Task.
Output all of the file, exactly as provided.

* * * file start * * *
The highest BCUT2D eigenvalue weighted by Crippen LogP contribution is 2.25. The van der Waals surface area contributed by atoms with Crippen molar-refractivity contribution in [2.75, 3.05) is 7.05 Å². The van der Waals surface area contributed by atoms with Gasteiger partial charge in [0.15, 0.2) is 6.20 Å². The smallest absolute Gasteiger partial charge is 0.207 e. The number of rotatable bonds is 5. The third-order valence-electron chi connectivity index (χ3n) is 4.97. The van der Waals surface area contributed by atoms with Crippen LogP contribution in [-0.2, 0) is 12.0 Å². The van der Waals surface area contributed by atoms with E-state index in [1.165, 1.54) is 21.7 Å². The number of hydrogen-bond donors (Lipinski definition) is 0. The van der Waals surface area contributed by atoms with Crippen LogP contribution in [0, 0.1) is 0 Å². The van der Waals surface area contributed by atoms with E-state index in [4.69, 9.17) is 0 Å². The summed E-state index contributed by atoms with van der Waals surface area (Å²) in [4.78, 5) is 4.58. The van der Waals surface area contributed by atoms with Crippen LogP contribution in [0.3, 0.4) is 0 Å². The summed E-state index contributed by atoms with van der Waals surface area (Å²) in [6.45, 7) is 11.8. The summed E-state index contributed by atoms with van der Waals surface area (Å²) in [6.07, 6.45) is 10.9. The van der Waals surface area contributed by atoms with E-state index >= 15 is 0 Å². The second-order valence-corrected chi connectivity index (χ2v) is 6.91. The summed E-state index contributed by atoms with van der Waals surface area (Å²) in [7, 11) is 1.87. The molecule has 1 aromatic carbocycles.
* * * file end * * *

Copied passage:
The highest BCUT2D eigenvalue weighted by Crippen LogP contribution is 2.25. The van der Waals surface area contributed by atoms with Crippen molar-refractivity contribution in [2.75, 3.05) is 7.05 Å². The van der Waals surface area contributed by atoms with Gasteiger partial charge in [0.15, 0.2) is 6.20 Å². The smallest absolute Gasteiger partial charge is 0.207 e. The number of rotatable bonds is 5. The third-order valence-electron chi connectivity index (χ3n) is 4.97. The van der Waals surface area contributed by atoms with Crippen LogP contribution in [-0.2, 0) is 12.0 Å². The van der Waals surface area contributed by atoms with E-state index in [1.165, 1.54) is 21.7 Å². The number of hydrogen-bond donors (Lipinski definition) is 0. The van der Waals surface area contributed by atoms with Crippen LogP contribution in [0, 0.1) is 0 Å². The van der Waals surface area contributed by atoms with E-state index in [4.69, 9.17) is 0 Å². The summed E-state index contributed by atoms with van der Waals surface area (Å²) in [4.78, 5) is 4.58. The van der Waals surface area contributed by atoms with Crippen LogP contribution in [0.3, 0.4) is 0 Å². The summed E-state index contributed by atoms with van der Waals surface area (Å²) in [6.45, 7) is 11.8. The summed E-state index contributed by atoms with van der Waals surface area (Å²) in [6.07, 6.45) is 10.9. The van der Waals surface area contributed by atoms with E-state index >= 15 is 0 Å². The second-order valence-corrected chi connectivity index (χ2v) is 6.91. The summed E-state index contributed by atoms with van der Waals surface area (Å²) in [7, 11) is 1.87. The molecule has 1 aromatic carbocycles.